Type approvals, testing, the APK/MOT, the registration obligation for (agricultural) construction vehicles: RDW is always focused on improving safety. As vehicles become smarter and autonomous driving is approaching reality, 'safety' takes on a new dimension. Cybersecurity is a game changer.
  • Vehicles are rapidly becoming more digital. There are now around 110 million connected cars on the road, a number that will run into 200 million in 2025. These technical innovations bring about new risks: cybercrime is on the rise.

    Attacks on car systems, especially in smart and connected vehicles, pose a risk to the driver, passengers and other road users. This makes cybersecurity a matter of national and European interest.

  • The UNECE regulation for cybersecurity, the R155, has been in force since January 2021. At UNECE level, the Netherlands played a key role in drafting these regulations. It is an important step in improving the digital safety of vehicles.
  • The R155 sets new requirements for manufacturers, starting with the design of the Cyber Security Management System (CSMS). Manufacturers record and demonstrate how they safeguard, monitor and maintain the quality of the associated digital service.

    Once the CSMS has been developed, RDW or a technical service that is designated by the RDW tests it on the basis of an assessment. If the CSMS complies with the regulations, RDW issues a Certificate of Compliance. The manufacturer can then request a vehicle type assessment and certification, to check whether a vehicle is cybersecure.

    The RDW experts assess compliancy of the vehicle type to R155. Of course, this can also be done by another designated technical service. If the vehicle type has passed, the manufacturer can apply for a type-approval for the vehicle with the certification department.
    This application is carefully assessed: all safety aspects must have been met. Also, information is exchanged at European level. If all requirements are met, the vehicle is approved and may be produced as specified.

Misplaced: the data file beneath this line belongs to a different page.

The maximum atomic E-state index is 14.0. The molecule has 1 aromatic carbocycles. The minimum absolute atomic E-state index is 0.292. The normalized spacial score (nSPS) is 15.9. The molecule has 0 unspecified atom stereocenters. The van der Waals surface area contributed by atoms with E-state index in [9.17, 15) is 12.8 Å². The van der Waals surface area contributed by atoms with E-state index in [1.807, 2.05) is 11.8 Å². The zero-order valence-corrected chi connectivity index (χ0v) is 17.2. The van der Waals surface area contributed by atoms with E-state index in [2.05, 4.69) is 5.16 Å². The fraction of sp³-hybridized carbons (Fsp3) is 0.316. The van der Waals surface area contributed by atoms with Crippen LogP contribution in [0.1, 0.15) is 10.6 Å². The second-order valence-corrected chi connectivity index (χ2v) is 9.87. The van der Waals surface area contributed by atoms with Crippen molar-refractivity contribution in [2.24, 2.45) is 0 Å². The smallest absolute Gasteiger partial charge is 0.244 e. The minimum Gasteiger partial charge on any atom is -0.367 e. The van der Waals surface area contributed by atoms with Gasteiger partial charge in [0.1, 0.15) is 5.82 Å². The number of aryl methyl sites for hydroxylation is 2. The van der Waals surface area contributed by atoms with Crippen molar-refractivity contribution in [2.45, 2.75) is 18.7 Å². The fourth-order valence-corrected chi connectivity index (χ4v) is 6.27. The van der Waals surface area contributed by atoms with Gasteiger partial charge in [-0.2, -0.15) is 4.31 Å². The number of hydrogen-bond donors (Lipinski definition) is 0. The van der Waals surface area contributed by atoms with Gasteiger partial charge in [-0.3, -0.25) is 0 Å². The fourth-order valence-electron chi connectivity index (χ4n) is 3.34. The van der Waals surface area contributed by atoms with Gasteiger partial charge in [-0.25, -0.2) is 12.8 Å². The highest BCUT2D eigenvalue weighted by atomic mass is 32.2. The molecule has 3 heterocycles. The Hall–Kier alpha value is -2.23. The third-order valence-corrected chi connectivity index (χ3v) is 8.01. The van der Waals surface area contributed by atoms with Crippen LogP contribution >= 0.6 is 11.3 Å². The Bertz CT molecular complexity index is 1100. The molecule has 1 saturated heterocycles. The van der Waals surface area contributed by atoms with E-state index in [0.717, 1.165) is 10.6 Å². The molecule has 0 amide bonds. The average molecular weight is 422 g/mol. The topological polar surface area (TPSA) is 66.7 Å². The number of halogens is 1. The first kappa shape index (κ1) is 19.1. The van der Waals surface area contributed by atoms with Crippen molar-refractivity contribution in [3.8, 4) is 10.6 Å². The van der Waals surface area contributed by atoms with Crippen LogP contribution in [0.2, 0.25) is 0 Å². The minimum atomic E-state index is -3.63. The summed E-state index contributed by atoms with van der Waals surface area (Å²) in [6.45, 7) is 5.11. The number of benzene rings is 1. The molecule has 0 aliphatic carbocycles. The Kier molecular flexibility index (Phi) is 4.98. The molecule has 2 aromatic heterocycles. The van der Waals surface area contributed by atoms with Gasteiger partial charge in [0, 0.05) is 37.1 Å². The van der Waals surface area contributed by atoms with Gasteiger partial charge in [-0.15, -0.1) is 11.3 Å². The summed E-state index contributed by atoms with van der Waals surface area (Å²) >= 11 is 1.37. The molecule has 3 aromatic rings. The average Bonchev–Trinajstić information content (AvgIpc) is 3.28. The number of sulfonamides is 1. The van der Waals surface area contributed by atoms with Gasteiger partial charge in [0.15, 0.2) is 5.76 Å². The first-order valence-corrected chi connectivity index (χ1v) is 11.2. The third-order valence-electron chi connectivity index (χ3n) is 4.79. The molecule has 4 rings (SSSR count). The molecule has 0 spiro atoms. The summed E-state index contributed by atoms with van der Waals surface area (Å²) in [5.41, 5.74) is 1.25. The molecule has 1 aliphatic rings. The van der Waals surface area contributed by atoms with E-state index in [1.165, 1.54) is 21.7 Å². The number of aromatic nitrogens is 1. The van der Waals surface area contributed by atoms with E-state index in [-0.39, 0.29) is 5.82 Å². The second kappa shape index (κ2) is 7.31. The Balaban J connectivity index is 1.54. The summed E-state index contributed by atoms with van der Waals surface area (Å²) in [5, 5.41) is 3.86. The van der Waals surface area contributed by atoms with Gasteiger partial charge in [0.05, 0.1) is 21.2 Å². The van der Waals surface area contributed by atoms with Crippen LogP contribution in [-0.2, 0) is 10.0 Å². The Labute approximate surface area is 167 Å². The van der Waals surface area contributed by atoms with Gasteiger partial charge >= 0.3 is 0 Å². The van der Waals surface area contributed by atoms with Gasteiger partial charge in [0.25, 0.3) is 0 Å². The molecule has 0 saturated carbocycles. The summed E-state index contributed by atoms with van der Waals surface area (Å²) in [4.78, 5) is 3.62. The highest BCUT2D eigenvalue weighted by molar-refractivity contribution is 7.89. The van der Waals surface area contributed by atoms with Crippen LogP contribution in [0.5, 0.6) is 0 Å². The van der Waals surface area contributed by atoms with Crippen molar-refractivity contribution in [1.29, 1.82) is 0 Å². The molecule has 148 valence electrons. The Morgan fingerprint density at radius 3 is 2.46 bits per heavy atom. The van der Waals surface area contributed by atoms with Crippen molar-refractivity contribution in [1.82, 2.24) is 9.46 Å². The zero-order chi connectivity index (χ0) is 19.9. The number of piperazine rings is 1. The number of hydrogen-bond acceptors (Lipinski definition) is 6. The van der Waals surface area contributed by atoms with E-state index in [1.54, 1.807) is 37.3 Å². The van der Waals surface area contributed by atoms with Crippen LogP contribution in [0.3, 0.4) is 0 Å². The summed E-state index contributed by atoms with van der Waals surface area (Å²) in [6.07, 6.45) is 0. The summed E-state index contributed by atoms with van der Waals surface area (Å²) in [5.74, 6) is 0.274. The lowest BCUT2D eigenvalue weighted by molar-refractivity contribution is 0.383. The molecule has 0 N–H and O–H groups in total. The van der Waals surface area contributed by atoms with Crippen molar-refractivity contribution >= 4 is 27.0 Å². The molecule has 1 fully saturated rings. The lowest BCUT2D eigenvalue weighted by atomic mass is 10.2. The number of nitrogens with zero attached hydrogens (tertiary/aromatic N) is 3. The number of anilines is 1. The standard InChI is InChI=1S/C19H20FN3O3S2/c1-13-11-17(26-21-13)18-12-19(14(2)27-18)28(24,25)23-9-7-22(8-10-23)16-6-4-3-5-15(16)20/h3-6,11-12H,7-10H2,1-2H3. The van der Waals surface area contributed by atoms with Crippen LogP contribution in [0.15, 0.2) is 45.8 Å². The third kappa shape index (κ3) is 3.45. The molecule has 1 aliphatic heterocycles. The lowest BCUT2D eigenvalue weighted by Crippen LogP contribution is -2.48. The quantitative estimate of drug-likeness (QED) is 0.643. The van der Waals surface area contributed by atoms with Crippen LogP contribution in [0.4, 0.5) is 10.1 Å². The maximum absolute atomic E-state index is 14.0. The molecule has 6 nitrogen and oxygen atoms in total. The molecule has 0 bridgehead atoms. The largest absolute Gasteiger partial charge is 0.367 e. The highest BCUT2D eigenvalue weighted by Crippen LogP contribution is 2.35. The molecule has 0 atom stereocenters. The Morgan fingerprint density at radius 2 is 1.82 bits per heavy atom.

Manufacturers remain responsible for the cybersecurity of the vehicle throughout its entire life cycle. This responsibility comes in addition to the manufacturer's obligation to meet the requirements laid down in existing laws and regulations. The aim is to ensure that the vehicle is always protected against cyberattacks with an up-to-date system, through continuous monitoring and if necessary by implementing improvements via software updates in the event of a cyber threat, danger or vulnerability.

  • The regulation does not only lay down requirements that the manufacturer of a cybersecure vehicle type must meet. It also holds the requirement that the type-approval authority and the designated technical services have skilled personnel in place, with the appropriate cybersecurity knowledge, in particular about vehicle cybersecurity risk assessments. It also looks at the implementation of procedures ensuring uniform assessments carried out in accordance with this regulation. The R155 regulation is an important step towards vehicle cybersecurity.

    The R155 Cybersecurity regulation is part of a series of regulations addressing vehicle cybersecurity. This series also includes the R156, Software Updates and the R157, Automated Lane Keeping System (ALKS).

  • At the national level, RDW noticed at an early stage that the far-reaching increase in digitisation and cybercrime brings about a new dimension for the safety of the vehicle and therefore the citizen. This awareness had already led to the development of the Vehicle Safety & Security Framework (VSSF), a framework for assessing digital technologies used in vehicles.

    Together with external partners such as other admission authorities, manufacturers and (foreign) technical services, RDW is working towards achieving safe traffic in the future. The manufacturer is responsible for cybersecurity and all associated systems. RDW checks whether the manufacturer takes up this responsibility.

    RDW is among the European entities taking the lead in addressing these developments. As a testing body, RDW needs to be innovative and creative. After all, the playing field of cybersecurity is constantly changing.

  • From 6 July 2022, all new, relevant vehicle types in Europe will be required to comply with cybersecurity regulations. From 7 July 2024, this obligation also applies to all relevant vehicles that are manufactured from then on, even if the manufacturing is based on existing type-approvals.

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